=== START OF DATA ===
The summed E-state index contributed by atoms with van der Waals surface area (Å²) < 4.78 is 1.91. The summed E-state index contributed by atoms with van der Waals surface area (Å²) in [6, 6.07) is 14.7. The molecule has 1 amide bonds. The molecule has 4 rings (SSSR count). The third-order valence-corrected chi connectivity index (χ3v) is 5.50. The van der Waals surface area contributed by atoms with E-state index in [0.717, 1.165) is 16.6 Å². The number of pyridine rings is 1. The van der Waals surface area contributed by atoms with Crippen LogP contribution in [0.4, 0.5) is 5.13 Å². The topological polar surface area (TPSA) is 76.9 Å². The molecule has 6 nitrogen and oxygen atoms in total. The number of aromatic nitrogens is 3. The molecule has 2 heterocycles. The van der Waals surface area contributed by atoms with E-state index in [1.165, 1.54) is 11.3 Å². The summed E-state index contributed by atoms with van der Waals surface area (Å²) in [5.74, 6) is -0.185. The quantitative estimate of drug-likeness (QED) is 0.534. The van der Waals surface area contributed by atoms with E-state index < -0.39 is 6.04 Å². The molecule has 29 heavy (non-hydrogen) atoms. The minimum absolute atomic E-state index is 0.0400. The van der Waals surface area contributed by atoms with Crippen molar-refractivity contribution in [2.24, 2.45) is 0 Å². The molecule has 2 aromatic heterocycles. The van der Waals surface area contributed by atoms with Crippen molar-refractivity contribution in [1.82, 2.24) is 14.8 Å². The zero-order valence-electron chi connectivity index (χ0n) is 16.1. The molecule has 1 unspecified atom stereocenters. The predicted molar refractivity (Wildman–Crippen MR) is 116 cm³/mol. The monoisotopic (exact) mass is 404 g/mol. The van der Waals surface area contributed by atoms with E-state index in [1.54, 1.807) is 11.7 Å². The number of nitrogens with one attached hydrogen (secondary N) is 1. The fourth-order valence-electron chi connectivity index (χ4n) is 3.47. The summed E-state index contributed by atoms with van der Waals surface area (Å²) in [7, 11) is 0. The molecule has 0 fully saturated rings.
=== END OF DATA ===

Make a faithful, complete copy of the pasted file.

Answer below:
The summed E-state index contributed by atoms with van der Waals surface area (Å²) < 4.78 is 1.91. The summed E-state index contributed by atoms with van der Waals surface area (Å²) in [6, 6.07) is 14.7. The molecule has 1 amide bonds. The molecule has 4 rings (SSSR count). The third-order valence-corrected chi connectivity index (χ3v) is 5.50. The van der Waals surface area contributed by atoms with E-state index in [0.717, 1.165) is 16.6 Å². The number of pyridine rings is 1. The van der Waals surface area contributed by atoms with Crippen LogP contribution in [0.4, 0.5) is 5.13 Å². The topological polar surface area (TPSA) is 76.9 Å². The molecule has 6 nitrogen and oxygen atoms in total. The number of aromatic nitrogens is 3. The molecule has 2 heterocycles. The van der Waals surface area contributed by atoms with E-state index in [1.165, 1.54) is 11.3 Å². The summed E-state index contributed by atoms with van der Waals surface area (Å²) in [5.74, 6) is -0.185. The quantitative estimate of drug-likeness (QED) is 0.534. The van der Waals surface area contributed by atoms with E-state index < -0.39 is 6.04 Å². The molecule has 29 heavy (non-hydrogen) atoms. The minimum absolute atomic E-state index is 0.0400. The van der Waals surface area contributed by atoms with Crippen molar-refractivity contribution in [2.24, 2.45) is 0 Å². The molecule has 2 aromatic heterocycles. The van der Waals surface area contributed by atoms with Crippen molar-refractivity contribution in [1.82, 2.24) is 14.8 Å². The zero-order valence-electron chi connectivity index (χ0n) is 16.1. The molecule has 1 unspecified atom stereocenters. The predicted molar refractivity (Wildman–Crippen MR) is 116 cm³/mol. The monoisotopic (exact) mass is 404 g/mol. The van der Waals surface area contributed by atoms with E-state index in [1.54, 1.807) is 11.7 Å². The number of nitrogens with one attached hydrogen (secondary N) is 1. The fourth-order valence-electron chi connectivity index (χ4n) is 3.47. The summed E-state index contributed by atoms with van der Waals surface area (Å²) in [7, 11) is 0. The molecule has 0 fully saturated rings.